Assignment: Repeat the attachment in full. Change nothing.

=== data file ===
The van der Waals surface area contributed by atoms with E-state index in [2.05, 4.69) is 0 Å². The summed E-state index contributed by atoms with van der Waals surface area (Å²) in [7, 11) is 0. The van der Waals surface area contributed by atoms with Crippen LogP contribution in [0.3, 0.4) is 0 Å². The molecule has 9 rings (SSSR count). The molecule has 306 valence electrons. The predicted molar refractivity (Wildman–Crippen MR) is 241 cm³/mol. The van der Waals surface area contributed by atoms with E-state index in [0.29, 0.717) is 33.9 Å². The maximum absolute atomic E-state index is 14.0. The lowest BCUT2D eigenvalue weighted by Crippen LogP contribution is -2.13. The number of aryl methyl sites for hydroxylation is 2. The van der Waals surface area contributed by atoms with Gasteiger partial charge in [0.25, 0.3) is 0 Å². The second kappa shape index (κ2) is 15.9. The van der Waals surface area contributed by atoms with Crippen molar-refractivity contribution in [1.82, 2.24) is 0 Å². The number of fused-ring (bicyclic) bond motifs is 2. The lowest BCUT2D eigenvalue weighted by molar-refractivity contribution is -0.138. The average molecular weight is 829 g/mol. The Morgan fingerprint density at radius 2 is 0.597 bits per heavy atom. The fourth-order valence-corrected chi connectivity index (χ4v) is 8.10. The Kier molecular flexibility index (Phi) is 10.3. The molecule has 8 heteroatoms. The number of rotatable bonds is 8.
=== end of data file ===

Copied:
The van der Waals surface area contributed by atoms with E-state index in [2.05, 4.69) is 0 Å². The summed E-state index contributed by atoms with van der Waals surface area (Å²) in [7, 11) is 0. The van der Waals surface area contributed by atoms with Crippen LogP contribution in [0.3, 0.4) is 0 Å². The molecule has 9 rings (SSSR count). The molecule has 306 valence electrons. The predicted molar refractivity (Wildman–Crippen MR) is 241 cm³/mol. The van der Waals surface area contributed by atoms with E-state index in [0.29, 0.717) is 33.9 Å². The maximum absolute atomic E-state index is 14.0. The lowest BCUT2D eigenvalue weighted by Crippen LogP contribution is -2.13. The number of aryl methyl sites for hydroxylation is 2. The van der Waals surface area contributed by atoms with Gasteiger partial charge in [0.25, 0.3) is 0 Å². The second kappa shape index (κ2) is 15.9. The van der Waals surface area contributed by atoms with Crippen molar-refractivity contribution in [1.82, 2.24) is 0 Å². The number of fused-ring (bicyclic) bond motifs is 2. The lowest BCUT2D eigenvalue weighted by molar-refractivity contribution is -0.138. The average molecular weight is 829 g/mol. The Morgan fingerprint density at radius 2 is 0.597 bits per heavy atom. The fourth-order valence-corrected chi connectivity index (χ4v) is 8.10. The Kier molecular flexibility index (Phi) is 10.3. The molecule has 8 heteroatoms. The number of rotatable bonds is 8.